fringe vs periphery what difference

what is difference between fringe and periphery

English

Etymology

From Middle English frenge, from Old French frenge, from Vulgar Latin *frimbia, metathesis of Latin fimbriae (fibers, threads, fringe, plural). (Cognates include German Franse and Danish frynse.) Doublet of fimbria.

Pronunciation

  • (General American, Received Pronunciation) IPA(key): /fɹɪndʒ/
  • Rhymes: -ɪndʒ

Noun

fringe (plural fringes)

  1. A decorative border.
    the fringe of a picture
  2. A marginal or peripheral part.
    • 1673, Jeremy Taylor, Heniaytos: A Course of Sermons for All the Sundays of the Year []
      the confines of grace and the fringes of repentance
  3. Those members of a political party, or any social group, holding unorthodox views.
  4. The periphery of a town or city (or other area).
  5. (Britain) Synonym of bangs: hair hanging over the forehead, especially a hairstyle where it is cut straight across.
    Her fringe is so long it covers her eyes.
    • 1915, W. Somerset Maugham, Of Human Bondage
      In a few minutes Mrs. Athelny appeared. She had taken her hair out of the curling pins and now wore an elaborate fringe.
    • “No.” Astrid′s tone dismissed Sophie and the fringe as she galloped off to a new topic.
    • 2009, Geraldine Biddle-Perry, Sarah Cheang, Hair: Styling, Culture and Fashion, page 231,
      Set against the seductive visual and textual imagery of these soft-focus fantasy worlds, the stock list details offer the reader a very real solution to achieving the look themselves, ‘Hair, including coloured fringes (obtainable from Joseph, £3.50) by Paul Nix’ (Baker 1972a: 68).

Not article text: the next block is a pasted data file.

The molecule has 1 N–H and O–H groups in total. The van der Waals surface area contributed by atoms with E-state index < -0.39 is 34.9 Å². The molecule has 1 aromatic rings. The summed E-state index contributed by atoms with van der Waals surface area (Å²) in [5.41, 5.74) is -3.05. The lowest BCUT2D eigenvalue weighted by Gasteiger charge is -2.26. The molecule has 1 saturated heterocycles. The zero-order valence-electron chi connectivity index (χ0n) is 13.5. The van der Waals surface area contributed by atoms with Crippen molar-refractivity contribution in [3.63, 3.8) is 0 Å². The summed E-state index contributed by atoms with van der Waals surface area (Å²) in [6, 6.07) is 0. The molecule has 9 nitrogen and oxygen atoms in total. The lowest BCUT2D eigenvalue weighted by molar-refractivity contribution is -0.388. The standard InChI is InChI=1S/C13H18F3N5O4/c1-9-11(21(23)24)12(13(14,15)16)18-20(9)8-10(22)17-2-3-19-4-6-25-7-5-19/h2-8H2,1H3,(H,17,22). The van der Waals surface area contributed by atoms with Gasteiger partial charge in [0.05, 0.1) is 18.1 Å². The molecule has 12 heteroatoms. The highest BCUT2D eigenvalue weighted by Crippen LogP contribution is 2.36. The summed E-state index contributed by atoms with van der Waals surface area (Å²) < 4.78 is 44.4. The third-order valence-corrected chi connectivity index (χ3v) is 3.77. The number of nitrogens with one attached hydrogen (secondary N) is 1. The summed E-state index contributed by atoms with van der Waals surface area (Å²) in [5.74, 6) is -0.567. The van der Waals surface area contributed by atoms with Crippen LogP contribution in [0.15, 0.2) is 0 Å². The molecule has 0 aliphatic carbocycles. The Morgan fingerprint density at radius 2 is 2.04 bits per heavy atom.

6. (physics) A light or dark band formed by the diffraction of light.
    interference fringe
  7. Non-mainstream theatre.
    The Fringe; Edinburgh Fringe; Adelaide Fringe
  8. (botany) The peristome or fringe-like appendage of the capsules of most mosses.
  9. (golf) The area around the green
  10. (Australia) Used attributively with reference to Aboriginal people living on the edge of towns etc.
    • 2006, Alexis Wright, Carpentaria, Giramondo 2012, p. 20:
      All the fringe people thought it was such a good house, ingenious in fact, and erected similar makeshift housing for themselves.
  11. (television, radio) A daypart that precedes or follows prime time.

Synonyms

  • (members of a political party, or any social group, holding unorthodox views): fringe group
  • (periphery of a town or city): outskirts

Derived terms

Translations

Adjective

fringe (not comparable)

  1. Outside the mainstream.

Synonyms

  • alternative
  • nonmainstream

Translations

Verb

fringe (third-person singular simple present fringes, present participle fringing, simple past and past participle fringed)

  1. (transitive) To decorate with fringe.
  2. (transitive) To serve as a fringe.

Translations

Anagrams

  • Finger, finger


English

Etymology

From Middle English periferie, from Old French peripherie, from Late Latin peripheria, from Ancient Greek περιφέρεια (periphéreia, the line around the circle, circumference, part of a circle, an arc, the outer surface), from περιφερής (peripherḗs, moving around, round, circular), from περιφέρω (periphérō, I carry around, move around), from περί (perí, around, about, near) (English peri-) + φέρω (phérō, I bear, carry).

Pronunciation

  • IPA(key): /pəˈɹɪfəɹi/
  • Hyphenation US: pe‧riph‧ery; UK: per‧iph‧ery

Noun

periphery (plural peripheries)

  1. The outside boundary, parts or surface of something.
    The suburbs are a city’s periphery.
  2. A first-rank administrative division of Greece, subdivided in provinces.

Antonyms

  • center

Related terms

  • peripherad
  • peripheral

Translations

Further reading

  • periphery in Webster’s Revised Unabridged Dictionary, G. & C. Merriam, 1913.
  • periphery in The Century Dictionary, New York, N.Y.: The Century Co., 1911.

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